Director: Julie Dash
FORMAT: 35mm, color
Julie Dash’s 1991 masterpiece was her first feature, and the first American feature directed by an African American woman to receive a general theatrical release. It announced a formidable talent, and in the grandeur and intricacy of its formal construction and themes, powerfully emblematized its director’s purposeful commitment to cinema.
Abounding with surprise, the film transports us to a little-known setting to unfold a universal tale. The year is 1902, in the home of an extended family off the coast of South Carolina and Georgia where they maintain strong connections to African linguistic and cultural traditions. Here, many members of the Peazant family are on the verge of a planned migration to the U.S. mainland, where American modernity seems, vaguely, to offer a better life.
However, family members clash over the meaning of this move. Viola, who has lived up North and returned as a Christian convert, views the crossing as a step out of bankrupt African superstitions into a kind of light. Scandal-tinged “Yellow Mary,” returning to the family from a long self-exile, still asserts her independence but fears losing the touchstone of home. Nana Peazant, the aged matriarch, refuses to migrate and frets over the possibility of broken family ties and lost traditions. Eulah, young and with child, fears that the family’s plan represents a futile flight from intractable legacies of pain.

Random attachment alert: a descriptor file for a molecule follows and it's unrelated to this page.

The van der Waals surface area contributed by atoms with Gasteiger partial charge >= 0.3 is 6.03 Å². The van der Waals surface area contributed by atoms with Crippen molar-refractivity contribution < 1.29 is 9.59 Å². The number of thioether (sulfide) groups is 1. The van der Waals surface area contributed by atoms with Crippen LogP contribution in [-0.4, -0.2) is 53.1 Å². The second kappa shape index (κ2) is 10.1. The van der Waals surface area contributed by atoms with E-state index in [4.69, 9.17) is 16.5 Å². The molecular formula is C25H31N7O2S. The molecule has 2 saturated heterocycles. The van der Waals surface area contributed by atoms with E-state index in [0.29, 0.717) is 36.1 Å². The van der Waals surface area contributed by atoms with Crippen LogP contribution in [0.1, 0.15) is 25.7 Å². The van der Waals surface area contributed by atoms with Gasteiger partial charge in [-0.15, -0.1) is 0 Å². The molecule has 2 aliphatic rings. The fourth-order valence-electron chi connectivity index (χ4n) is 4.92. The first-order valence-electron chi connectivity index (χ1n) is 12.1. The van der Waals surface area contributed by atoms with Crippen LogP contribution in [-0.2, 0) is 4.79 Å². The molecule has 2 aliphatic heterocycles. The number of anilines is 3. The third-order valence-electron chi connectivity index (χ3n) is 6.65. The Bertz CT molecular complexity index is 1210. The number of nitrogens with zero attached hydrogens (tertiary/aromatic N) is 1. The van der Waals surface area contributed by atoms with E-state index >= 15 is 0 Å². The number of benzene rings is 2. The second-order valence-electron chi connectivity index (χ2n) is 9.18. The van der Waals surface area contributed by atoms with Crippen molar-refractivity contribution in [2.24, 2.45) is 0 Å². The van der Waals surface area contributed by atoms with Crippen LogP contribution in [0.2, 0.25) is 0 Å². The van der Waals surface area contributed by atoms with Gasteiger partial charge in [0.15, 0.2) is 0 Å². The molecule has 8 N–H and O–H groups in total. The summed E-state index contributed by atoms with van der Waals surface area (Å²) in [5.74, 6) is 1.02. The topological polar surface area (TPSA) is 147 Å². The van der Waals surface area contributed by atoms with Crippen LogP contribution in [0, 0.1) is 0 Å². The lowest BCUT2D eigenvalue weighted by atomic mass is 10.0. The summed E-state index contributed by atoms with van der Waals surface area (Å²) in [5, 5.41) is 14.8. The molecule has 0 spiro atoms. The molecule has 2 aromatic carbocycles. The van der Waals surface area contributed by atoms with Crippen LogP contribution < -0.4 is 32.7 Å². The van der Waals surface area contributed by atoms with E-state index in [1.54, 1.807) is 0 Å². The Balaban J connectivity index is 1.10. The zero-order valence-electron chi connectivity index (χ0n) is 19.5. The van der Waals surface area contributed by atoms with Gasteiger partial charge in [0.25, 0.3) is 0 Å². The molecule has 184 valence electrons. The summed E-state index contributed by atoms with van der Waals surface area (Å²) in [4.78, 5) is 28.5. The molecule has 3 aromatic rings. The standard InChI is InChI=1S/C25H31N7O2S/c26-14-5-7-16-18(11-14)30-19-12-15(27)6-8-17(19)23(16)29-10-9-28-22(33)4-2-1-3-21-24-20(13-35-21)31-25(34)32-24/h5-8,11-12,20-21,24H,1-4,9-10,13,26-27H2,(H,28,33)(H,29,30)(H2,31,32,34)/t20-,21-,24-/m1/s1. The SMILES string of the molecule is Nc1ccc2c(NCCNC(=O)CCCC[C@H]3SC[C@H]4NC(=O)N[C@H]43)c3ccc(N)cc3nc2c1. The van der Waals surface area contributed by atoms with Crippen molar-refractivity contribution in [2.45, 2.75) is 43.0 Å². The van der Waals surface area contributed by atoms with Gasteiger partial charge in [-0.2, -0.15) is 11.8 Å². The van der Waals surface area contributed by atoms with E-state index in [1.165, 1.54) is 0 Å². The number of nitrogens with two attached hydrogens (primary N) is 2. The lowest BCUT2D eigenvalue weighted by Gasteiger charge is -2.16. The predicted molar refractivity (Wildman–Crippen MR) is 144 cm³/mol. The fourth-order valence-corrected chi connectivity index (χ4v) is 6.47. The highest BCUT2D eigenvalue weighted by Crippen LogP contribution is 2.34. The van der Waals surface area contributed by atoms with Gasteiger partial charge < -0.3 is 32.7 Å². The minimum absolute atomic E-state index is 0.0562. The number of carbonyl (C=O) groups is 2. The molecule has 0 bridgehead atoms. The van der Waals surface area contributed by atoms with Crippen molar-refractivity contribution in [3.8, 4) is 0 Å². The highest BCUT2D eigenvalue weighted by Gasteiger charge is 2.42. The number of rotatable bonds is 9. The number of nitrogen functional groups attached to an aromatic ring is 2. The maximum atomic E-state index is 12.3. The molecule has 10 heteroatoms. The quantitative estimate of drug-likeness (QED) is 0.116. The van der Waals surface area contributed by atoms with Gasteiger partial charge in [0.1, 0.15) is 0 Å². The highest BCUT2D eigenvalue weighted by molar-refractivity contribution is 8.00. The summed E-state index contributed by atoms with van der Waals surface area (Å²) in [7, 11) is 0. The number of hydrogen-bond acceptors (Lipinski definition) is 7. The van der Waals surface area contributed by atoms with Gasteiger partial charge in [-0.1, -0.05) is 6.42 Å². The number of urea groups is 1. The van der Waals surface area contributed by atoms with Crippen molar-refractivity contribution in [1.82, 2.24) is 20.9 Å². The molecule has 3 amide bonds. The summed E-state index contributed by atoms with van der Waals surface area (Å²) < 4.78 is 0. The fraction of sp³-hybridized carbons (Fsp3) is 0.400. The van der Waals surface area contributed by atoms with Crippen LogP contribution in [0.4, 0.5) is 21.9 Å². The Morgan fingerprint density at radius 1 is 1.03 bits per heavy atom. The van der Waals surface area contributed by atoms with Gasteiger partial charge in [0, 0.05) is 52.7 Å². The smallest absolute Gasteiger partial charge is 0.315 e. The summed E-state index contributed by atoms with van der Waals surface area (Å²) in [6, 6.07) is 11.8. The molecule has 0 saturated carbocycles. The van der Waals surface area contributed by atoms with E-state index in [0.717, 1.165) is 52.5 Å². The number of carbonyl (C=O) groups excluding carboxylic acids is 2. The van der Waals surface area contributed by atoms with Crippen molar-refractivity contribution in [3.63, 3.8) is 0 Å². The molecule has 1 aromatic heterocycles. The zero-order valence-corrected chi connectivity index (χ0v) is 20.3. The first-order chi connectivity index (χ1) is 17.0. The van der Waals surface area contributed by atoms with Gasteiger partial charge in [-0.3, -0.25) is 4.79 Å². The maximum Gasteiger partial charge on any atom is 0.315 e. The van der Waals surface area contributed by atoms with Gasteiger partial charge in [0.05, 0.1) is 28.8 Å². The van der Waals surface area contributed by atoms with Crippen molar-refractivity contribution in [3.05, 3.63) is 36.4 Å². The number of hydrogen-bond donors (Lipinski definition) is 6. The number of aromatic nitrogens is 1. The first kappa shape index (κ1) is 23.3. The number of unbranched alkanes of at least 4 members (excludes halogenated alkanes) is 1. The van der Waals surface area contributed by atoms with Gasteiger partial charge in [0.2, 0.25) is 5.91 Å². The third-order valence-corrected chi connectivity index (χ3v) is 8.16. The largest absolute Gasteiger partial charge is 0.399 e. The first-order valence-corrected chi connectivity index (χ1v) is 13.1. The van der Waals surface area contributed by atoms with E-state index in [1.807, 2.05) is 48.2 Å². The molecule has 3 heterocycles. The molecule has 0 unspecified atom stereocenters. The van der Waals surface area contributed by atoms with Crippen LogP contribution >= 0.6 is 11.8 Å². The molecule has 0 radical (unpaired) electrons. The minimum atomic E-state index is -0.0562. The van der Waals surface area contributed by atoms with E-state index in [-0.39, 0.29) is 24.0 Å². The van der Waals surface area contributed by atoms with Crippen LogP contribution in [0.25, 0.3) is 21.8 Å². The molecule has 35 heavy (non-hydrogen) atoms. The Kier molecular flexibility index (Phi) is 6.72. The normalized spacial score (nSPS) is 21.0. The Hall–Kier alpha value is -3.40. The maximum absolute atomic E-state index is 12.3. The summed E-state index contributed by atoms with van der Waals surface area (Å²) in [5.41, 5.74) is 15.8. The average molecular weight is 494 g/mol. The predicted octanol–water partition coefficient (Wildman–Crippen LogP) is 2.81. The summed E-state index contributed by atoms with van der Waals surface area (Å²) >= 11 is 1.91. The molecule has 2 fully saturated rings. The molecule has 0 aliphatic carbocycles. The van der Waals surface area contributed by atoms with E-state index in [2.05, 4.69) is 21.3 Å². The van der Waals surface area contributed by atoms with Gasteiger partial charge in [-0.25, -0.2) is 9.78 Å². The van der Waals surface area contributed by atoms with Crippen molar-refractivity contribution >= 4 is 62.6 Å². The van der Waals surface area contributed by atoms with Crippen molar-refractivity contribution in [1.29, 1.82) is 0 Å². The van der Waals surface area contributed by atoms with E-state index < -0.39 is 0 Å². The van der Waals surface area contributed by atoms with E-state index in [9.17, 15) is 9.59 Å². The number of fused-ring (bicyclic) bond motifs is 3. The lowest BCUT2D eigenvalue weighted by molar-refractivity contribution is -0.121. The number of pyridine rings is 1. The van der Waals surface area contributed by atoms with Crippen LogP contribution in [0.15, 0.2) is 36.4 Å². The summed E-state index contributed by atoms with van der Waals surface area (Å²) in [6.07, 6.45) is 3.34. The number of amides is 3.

A brilliant cast enacts these negotiations with exceeding depth, befitting the weight of the decision the Peazants face: to embrace the land that other Africans once fled. Dash constructs their home as a rarefied world, possibly soon a “paradise lost,” through a masterful interplay of mise-en-scène, symbolic markers and magical realist gestures. All of this is graced by the luminous cinematography of A. Jaffa Fielder and John Barnes’ stunningly original score. Named to the National Film Registry in 2004 by the Library of Congress, Daughters of the Dust eloquently frames concerns that have preoccupied many independent filmmakers of Dash’s generation: the place of family and tradition in ameliorating historical wrongs, the hope of spiritual escape from a history of trauma, and the elusive possibility of finding deliverance together.
New, fully timed second answer print struck from original 35mm color internegative. Laboratory services provided by Janice Allen, Cinema Arts, Inc.
A. Jaffa Fielder
Cora Lee Day
Barbara O. Jones